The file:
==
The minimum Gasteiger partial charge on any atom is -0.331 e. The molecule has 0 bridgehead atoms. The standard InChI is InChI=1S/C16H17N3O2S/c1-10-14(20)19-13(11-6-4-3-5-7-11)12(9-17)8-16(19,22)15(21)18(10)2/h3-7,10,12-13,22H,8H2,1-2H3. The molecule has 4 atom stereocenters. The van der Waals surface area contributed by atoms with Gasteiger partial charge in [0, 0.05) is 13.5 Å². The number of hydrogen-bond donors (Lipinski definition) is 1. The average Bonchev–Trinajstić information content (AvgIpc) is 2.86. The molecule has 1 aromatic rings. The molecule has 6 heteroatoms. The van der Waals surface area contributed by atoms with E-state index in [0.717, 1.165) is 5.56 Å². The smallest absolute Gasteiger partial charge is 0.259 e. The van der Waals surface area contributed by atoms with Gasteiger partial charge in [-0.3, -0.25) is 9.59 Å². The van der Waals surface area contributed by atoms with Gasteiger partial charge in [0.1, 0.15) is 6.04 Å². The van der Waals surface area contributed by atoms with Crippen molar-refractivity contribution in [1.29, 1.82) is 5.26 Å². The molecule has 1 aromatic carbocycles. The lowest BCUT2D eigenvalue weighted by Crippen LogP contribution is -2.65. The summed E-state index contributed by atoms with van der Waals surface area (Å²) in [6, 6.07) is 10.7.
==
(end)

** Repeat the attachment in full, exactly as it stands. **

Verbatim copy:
The minimum Gasteiger partial charge on any atom is -0.331 e. The molecule has 0 bridgehead atoms. The standard InChI is InChI=1S/C16H17N3O2S/c1-10-14(20)19-13(11-6-4-3-5-7-11)12(9-17)8-16(19,22)15(21)18(10)2/h3-7,10,12-13,22H,8H2,1-2H3. The molecule has 4 atom stereocenters. The van der Waals surface area contributed by atoms with Gasteiger partial charge in [0, 0.05) is 13.5 Å². The number of hydrogen-bond donors (Lipinski definition) is 1. The average Bonchev–Trinajstić information content (AvgIpc) is 2.86. The molecule has 1 aromatic rings. The molecule has 6 heteroatoms. The van der Waals surface area contributed by atoms with E-state index in [0.717, 1.165) is 5.56 Å². The smallest absolute Gasteiger partial charge is 0.259 e. The van der Waals surface area contributed by atoms with Gasteiger partial charge in [-0.3, -0.25) is 9.59 Å². The van der Waals surface area contributed by atoms with Gasteiger partial charge in [0.1, 0.15) is 6.04 Å². The van der Waals surface area contributed by atoms with Crippen molar-refractivity contribution in [1.29, 1.82) is 5.26 Å². The molecule has 1 aromatic carbocycles. The lowest BCUT2D eigenvalue weighted by Crippen LogP contribution is -2.65. The summed E-state index contributed by atoms with van der Waals surface area (Å²) in [6, 6.07) is 10.7.